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5 tips for the right practice brochure

I talk to many allied health practitioners often about marketing and branding. One common thing I see is people writing and then printing masses of brochures for their practice, that might look okay at first glance, but that aren’t really telling people what you need them to hear.

In the current allied health space, times are changed from what they used to be. Clients are really customers. They have needs, wishes, stresses, concerns, wants, and they are looking to see who can help them with these. They want to know who is offering value for them. Does your brochure help them know these things about your practice?

When we are designing the content for our brochures, we need to keep the following in mind:

  1. Who are you writing it for? It may be more appropriate to have three brochures that speak to different target groups if you offer more than one type of service or benefit, than just having one generic brochure that is meant to be a ‘one size fits all’ – because they may not resonate with everyone.
  2. Don’t just list your services or what you do. I see this commonly. This makes it hard for readers to know how you can help them. Yes, you might offer driving assessments, but what does that mean for you readers – why do they need this? It is extremely important to talk about the benefits of your services in your written content.
  3. Images are a great inclusion to your brochure for adding visual engagement. When choosing images, choose something that is reflective of your service or your offering. Something people can relate to. This forms an important part of branding. If your brochure images tell a story of a hospital clinic, but you run a mindfulness clinic your customers can become confused. Use images to help tell your story. If you provide products, showcasing them in a brochure can help people understand what they are. For example, in one of my practices I make thermoplastic splints – having a photo of what one might look like is essential in my field of expertise that I am promoting.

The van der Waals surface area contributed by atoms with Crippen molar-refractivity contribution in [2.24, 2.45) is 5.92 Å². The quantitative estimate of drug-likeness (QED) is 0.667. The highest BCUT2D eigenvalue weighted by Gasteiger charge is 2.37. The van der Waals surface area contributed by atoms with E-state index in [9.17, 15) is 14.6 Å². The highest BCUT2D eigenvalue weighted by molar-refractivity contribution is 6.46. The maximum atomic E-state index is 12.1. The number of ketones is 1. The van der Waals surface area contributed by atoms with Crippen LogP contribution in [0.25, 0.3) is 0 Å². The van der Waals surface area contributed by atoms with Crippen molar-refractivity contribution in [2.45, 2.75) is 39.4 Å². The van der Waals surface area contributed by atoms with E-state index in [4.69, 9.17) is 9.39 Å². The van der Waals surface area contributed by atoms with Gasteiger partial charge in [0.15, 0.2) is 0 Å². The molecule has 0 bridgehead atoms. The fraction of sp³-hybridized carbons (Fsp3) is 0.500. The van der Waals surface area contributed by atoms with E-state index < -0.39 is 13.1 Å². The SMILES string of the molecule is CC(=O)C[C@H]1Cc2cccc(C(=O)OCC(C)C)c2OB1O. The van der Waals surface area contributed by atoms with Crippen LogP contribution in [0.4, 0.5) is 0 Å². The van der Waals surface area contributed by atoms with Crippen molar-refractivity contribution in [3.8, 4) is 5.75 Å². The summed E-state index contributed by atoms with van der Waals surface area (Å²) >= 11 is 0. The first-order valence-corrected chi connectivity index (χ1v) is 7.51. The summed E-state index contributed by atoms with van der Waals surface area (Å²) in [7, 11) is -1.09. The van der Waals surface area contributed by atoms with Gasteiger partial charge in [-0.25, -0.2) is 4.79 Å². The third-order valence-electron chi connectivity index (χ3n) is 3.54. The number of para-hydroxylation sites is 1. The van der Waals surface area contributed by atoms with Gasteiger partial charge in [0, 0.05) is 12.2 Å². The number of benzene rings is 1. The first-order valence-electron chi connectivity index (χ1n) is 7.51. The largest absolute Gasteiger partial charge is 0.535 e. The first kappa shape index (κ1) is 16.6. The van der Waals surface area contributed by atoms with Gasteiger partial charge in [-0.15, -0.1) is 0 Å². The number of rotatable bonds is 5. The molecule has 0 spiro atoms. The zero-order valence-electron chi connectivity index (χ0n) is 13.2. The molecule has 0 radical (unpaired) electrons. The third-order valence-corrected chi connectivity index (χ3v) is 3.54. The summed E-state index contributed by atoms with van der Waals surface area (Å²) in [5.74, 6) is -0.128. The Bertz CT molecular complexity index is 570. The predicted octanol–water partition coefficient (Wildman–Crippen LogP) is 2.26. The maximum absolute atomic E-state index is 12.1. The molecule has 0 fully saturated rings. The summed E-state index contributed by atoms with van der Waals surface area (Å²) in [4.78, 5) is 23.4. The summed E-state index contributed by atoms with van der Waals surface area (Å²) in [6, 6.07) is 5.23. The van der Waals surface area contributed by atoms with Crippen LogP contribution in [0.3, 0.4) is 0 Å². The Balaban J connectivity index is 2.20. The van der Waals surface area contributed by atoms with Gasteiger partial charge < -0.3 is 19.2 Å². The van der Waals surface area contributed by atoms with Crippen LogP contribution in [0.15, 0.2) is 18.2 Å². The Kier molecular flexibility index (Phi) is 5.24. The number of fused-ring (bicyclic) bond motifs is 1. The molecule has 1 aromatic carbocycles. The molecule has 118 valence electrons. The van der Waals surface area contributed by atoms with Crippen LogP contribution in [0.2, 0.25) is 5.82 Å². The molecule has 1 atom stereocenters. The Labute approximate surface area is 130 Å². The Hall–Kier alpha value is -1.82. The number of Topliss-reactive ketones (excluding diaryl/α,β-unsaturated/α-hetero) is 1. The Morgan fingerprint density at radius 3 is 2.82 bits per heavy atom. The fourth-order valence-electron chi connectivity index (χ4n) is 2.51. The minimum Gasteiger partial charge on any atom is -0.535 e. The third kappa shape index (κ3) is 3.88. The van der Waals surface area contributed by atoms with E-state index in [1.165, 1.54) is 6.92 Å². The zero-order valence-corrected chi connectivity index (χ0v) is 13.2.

4. How can your brochure be helpful? The easier you can make it for people to find you and refer to you the better, so making the brochure easy to navigate and find the referral information is important. Don’t make it too wordy and add in headings where you can so people can be directed to the right information.
  5. Avoid jargon! People just do not know some of the language we use. It is not wise to assume they do. I am an occupational therapist, and I can tell you that over time I have learnt very quickly that people do not truly understand the concept of an occupational therapy practice and what I can offer, so the choice of words I use is so important to describe the benefits of my practice. Avoid just writing jargon words without some kind of explanation or image that shows what you mean.

Happy brochure designing!

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